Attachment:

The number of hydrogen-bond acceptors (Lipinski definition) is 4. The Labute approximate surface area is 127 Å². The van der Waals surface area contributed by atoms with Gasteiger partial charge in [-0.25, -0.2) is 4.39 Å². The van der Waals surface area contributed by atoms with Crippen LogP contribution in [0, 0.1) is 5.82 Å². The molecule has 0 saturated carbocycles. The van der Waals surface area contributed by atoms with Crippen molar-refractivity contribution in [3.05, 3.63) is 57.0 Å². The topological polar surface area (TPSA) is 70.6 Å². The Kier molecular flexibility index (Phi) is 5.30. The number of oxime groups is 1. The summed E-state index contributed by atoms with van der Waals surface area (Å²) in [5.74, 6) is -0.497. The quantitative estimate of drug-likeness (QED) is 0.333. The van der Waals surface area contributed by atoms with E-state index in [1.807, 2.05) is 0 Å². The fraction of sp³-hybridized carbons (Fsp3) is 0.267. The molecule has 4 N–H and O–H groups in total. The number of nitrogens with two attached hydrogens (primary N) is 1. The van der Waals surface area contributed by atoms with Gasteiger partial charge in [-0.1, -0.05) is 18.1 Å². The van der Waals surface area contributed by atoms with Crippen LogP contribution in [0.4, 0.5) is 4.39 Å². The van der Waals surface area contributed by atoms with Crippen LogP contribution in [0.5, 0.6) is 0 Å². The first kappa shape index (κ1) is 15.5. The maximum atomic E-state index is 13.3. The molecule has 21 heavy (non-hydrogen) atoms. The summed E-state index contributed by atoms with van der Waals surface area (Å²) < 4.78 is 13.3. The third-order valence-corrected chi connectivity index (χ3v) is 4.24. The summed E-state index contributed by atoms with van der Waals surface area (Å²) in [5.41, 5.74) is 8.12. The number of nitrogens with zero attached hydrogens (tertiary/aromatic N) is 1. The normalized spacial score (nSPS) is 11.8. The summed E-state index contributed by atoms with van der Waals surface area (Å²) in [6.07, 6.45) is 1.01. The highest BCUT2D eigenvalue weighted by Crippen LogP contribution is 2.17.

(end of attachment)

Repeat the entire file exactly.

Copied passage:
The number of hydrogen-bond acceptors (Lipinski definition) is 4. The Labute approximate surface area is 127 Å². The van der Waals surface area contributed by atoms with Gasteiger partial charge in [-0.25, -0.2) is 4.39 Å². The van der Waals surface area contributed by atoms with Crippen LogP contribution in [0, 0.1) is 5.82 Å². The molecule has 0 saturated carbocycles. The van der Waals surface area contributed by atoms with Crippen molar-refractivity contribution in [3.05, 3.63) is 57.0 Å². The topological polar surface area (TPSA) is 70.6 Å². The Kier molecular flexibility index (Phi) is 5.30. The number of oxime groups is 1. The summed E-state index contributed by atoms with van der Waals surface area (Å²) in [5.74, 6) is -0.497. The quantitative estimate of drug-likeness (QED) is 0.333. The van der Waals surface area contributed by atoms with E-state index in [1.807, 2.05) is 0 Å². The fraction of sp³-hybridized carbons (Fsp3) is 0.267. The molecule has 4 N–H and O–H groups in total. The number of nitrogens with two attached hydrogens (primary N) is 1. The van der Waals surface area contributed by atoms with Gasteiger partial charge in [-0.1, -0.05) is 18.1 Å². The van der Waals surface area contributed by atoms with Crippen LogP contribution in [0.4, 0.5) is 4.39 Å². The van der Waals surface area contributed by atoms with Crippen LogP contribution in [0.5, 0.6) is 0 Å². The first kappa shape index (κ1) is 15.5. The maximum atomic E-state index is 13.3. The molecule has 21 heavy (non-hydrogen) atoms. The summed E-state index contributed by atoms with van der Waals surface area (Å²) < 4.78 is 13.3. The third-order valence-corrected chi connectivity index (χ3v) is 4.24. The summed E-state index contributed by atoms with van der Waals surface area (Å²) in [5.41, 5.74) is 8.12. The number of nitrogens with zero attached hydrogens (tertiary/aromatic N) is 1. The normalized spacial score (nSPS) is 11.8. The summed E-state index contributed by atoms with van der Waals surface area (Å²) in [6.07, 6.45) is 1.01. The highest BCUT2D eigenvalue weighted by Crippen LogP contribution is 2.17.